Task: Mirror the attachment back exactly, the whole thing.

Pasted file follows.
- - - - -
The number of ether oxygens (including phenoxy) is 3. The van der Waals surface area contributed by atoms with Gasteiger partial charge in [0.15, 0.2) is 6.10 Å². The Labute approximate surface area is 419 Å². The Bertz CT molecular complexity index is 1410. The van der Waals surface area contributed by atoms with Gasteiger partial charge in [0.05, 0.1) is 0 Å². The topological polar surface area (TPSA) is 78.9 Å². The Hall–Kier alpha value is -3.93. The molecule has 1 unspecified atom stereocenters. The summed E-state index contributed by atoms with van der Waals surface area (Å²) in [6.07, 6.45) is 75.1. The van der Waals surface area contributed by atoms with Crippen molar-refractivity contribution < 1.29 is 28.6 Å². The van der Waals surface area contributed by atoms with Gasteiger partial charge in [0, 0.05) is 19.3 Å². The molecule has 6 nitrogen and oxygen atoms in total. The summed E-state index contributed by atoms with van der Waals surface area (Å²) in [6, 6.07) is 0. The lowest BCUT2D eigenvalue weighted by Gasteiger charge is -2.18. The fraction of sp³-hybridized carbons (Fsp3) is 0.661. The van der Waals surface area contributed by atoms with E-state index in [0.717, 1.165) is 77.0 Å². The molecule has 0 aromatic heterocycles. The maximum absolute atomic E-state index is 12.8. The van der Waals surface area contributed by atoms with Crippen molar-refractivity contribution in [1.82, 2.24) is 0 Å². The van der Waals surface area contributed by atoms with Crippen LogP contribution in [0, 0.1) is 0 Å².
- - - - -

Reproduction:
The number of ether oxygens (including phenoxy) is 3. The van der Waals surface area contributed by atoms with Gasteiger partial charge in [0.15, 0.2) is 6.10 Å². The Labute approximate surface area is 419 Å². The Bertz CT molecular complexity index is 1410. The van der Waals surface area contributed by atoms with Gasteiger partial charge in [0.05, 0.1) is 0 Å². The topological polar surface area (TPSA) is 78.9 Å². The Hall–Kier alpha value is -3.93. The molecule has 1 unspecified atom stereocenters. The summed E-state index contributed by atoms with van der Waals surface area (Å²) in [6.07, 6.45) is 75.1. The van der Waals surface area contributed by atoms with Crippen molar-refractivity contribution < 1.29 is 28.6 Å². The van der Waals surface area contributed by atoms with Gasteiger partial charge in [0, 0.05) is 19.3 Å². The molecule has 6 nitrogen and oxygen atoms in total. The summed E-state index contributed by atoms with van der Waals surface area (Å²) in [6, 6.07) is 0. The lowest BCUT2D eigenvalue weighted by Gasteiger charge is -2.18. The fraction of sp³-hybridized carbons (Fsp3) is 0.661. The van der Waals surface area contributed by atoms with E-state index in [0.717, 1.165) is 77.0 Å². The molecule has 0 aromatic heterocycles. The maximum absolute atomic E-state index is 12.8. The van der Waals surface area contributed by atoms with Crippen molar-refractivity contribution in [1.82, 2.24) is 0 Å². The van der Waals surface area contributed by atoms with Crippen LogP contribution in [0, 0.1) is 0 Å².